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New York Times: Is VMware the new king of X86 world?

When I saw the title "A Software maker goes up against Microsoft". I smiled wryly. Wouldn't "software maker against software maker" be the better title? Lets break this up ans see what I think of it here.

“There are certainly some analogies here to what Microsoft did with Netscape,” said Mendel Rosenblum, a founder of VMware and its chief scientist.

Maybe Mendel, but the only difference is Netscape was a browser and IE practically didn't exist in the internet world. Microsoft's OS is getting enough poor reviews. Organizations are continuously choosing for Linux OS. Embracing Novell will eventually deliver a dead-lock (to one of them, I am predicting both). We are not in the 90's and the web and blogs and customers are all telling tales of what they want.

VMware is leery of such an accommodation, fearing it would prove to be a one-sided bargain. “We will not sign agreements that give Microsoft control of this layer,” Ms. Greene said

Absolutely! The one who controls the Management layer will dictate the terms. Virtualization promises us freedom. Freedom to choose services. Get rid of them if not required. Move them somewhere else without any complications. And all that happens on that "Management Layer". No wonder Microsoft is doing everything to grab it. Although one ought to see Virtualization as the aerospace and OSs as just merely Airplanes. (Vista OS Airlines is suggested here at Digg :-))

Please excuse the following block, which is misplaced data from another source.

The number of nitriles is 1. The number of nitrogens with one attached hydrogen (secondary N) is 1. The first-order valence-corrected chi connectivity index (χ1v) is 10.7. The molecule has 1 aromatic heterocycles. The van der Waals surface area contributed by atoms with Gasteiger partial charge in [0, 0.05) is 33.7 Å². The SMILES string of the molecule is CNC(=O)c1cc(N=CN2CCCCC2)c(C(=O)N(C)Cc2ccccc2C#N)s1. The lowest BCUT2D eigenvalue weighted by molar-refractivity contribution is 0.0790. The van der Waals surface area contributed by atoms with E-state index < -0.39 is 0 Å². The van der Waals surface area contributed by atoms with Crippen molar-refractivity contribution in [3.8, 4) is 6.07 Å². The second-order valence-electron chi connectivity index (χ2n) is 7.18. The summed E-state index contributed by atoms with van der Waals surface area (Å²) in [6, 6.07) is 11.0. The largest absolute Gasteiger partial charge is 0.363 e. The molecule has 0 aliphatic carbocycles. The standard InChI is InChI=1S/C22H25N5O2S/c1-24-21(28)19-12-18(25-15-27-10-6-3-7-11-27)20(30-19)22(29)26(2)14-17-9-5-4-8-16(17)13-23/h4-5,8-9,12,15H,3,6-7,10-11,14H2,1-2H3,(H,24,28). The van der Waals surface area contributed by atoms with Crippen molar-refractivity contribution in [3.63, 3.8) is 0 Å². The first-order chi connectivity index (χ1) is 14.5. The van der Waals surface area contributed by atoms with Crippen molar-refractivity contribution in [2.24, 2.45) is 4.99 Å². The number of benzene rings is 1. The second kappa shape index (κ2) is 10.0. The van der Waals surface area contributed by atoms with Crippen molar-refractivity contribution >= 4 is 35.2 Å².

And don't worry about VMware. All the offerings from Virtual Iron and other Xen offerings are building solid robust interfaces for Linux interface. I remember the time when reading an archive news about VMware as "The Linux Company". They soon moved over to Windows as obviously a lot of OS software was that of Microsoft. But Linux is on the rise as well. And massively! I will be traveling to Africa again to talk about Virtualization (besides my project where I am proposing VMware as the Virtualization platform -- please someone throw a chair at and all I hear is Linux. In India too, all I hear is Linux deployments.

Ok to end this on a more softer tone: I firmly believe that firms ought to learn to stop doing the "you build your stuff on mine" and start concentrating on coexistence (think : compatibility, alignment)

Read the original article.


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